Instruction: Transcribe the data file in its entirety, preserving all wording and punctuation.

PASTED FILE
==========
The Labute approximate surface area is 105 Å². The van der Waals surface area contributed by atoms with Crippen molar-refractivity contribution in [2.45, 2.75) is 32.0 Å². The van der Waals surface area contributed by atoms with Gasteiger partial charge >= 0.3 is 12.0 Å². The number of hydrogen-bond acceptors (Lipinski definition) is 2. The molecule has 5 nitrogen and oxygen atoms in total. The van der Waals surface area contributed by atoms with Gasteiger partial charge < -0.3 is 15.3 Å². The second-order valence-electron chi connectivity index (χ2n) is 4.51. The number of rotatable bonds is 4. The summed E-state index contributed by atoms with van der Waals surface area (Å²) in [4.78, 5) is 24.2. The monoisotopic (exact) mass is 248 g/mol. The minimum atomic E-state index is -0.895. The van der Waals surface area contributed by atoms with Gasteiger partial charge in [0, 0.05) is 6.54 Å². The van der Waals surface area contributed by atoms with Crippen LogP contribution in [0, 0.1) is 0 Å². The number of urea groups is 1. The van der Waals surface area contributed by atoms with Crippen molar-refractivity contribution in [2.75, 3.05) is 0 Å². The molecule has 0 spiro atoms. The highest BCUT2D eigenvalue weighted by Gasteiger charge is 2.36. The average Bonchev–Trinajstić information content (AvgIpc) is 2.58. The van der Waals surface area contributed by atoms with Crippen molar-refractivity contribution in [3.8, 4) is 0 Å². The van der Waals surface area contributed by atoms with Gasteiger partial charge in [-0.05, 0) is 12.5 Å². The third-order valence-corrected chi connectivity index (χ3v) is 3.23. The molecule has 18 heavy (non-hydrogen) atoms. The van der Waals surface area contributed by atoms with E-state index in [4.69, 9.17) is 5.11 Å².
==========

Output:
The Labute approximate surface area is 105 Å². The van der Waals surface area contributed by atoms with Crippen molar-refractivity contribution in [2.45, 2.75) is 32.0 Å². The van der Waals surface area contributed by atoms with Gasteiger partial charge >= 0.3 is 12.0 Å². The number of hydrogen-bond acceptors (Lipinski definition) is 2. The molecule has 5 nitrogen and oxygen atoms in total. The van der Waals surface area contributed by atoms with Gasteiger partial charge < -0.3 is 15.3 Å². The second-order valence-electron chi connectivity index (χ2n) is 4.51. The number of rotatable bonds is 4. The summed E-state index contributed by atoms with van der Waals surface area (Å²) in [4.78, 5) is 24.2. The monoisotopic (exact) mass is 248 g/mol. The minimum atomic E-state index is -0.895. The van der Waals surface area contributed by atoms with Gasteiger partial charge in [0, 0.05) is 6.54 Å². The van der Waals surface area contributed by atoms with Crippen LogP contribution in [0, 0.1) is 0 Å². The number of urea groups is 1. The van der Waals surface area contributed by atoms with Crippen molar-refractivity contribution in [2.75, 3.05) is 0 Å². The molecule has 0 spiro atoms. The highest BCUT2D eigenvalue weighted by Gasteiger charge is 2.36. The average Bonchev–Trinajstić information content (AvgIpc) is 2.58. The van der Waals surface area contributed by atoms with Crippen molar-refractivity contribution in [3.8, 4) is 0 Å². The van der Waals surface area contributed by atoms with Gasteiger partial charge in [-0.05, 0) is 12.5 Å². The third-order valence-corrected chi connectivity index (χ3v) is 3.23. The molecule has 18 heavy (non-hydrogen) atoms. The van der Waals surface area contributed by atoms with E-state index in [4.69, 9.17) is 5.11 Å².